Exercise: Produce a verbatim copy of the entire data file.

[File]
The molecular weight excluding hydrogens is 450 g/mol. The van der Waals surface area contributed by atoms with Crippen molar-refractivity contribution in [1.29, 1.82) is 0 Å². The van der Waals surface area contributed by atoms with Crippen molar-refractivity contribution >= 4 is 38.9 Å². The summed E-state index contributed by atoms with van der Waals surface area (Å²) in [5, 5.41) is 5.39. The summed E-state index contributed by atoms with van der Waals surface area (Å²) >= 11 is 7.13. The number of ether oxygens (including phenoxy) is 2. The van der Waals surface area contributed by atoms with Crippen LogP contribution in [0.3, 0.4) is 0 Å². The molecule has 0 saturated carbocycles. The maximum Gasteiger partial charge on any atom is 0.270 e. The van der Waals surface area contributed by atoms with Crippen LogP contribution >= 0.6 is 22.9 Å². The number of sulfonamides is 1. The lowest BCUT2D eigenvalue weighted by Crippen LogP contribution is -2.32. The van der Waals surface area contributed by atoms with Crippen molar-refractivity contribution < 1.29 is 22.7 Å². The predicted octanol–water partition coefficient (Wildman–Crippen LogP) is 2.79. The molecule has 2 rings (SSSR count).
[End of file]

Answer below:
The molecular weight excluding hydrogens is 450 g/mol. The van der Waals surface area contributed by atoms with Crippen molar-refractivity contribution in [1.29, 1.82) is 0 Å². The van der Waals surface area contributed by atoms with Crippen molar-refractivity contribution >= 4 is 38.9 Å². The summed E-state index contributed by atoms with van der Waals surface area (Å²) in [5, 5.41) is 5.39. The summed E-state index contributed by atoms with van der Waals surface area (Å²) >= 11 is 7.13. The number of ether oxygens (including phenoxy) is 2. The van der Waals surface area contributed by atoms with Crippen LogP contribution in [0.3, 0.4) is 0 Å². The molecule has 0 saturated carbocycles. The maximum Gasteiger partial charge on any atom is 0.270 e. The van der Waals surface area contributed by atoms with Crippen LogP contribution >= 0.6 is 22.9 Å². The number of sulfonamides is 1. The lowest BCUT2D eigenvalue weighted by Crippen LogP contribution is -2.32. The van der Waals surface area contributed by atoms with Crippen molar-refractivity contribution < 1.29 is 22.7 Å². The predicted octanol–water partition coefficient (Wildman–Crippen LogP) is 2.79. The molecule has 2 rings (SSSR count).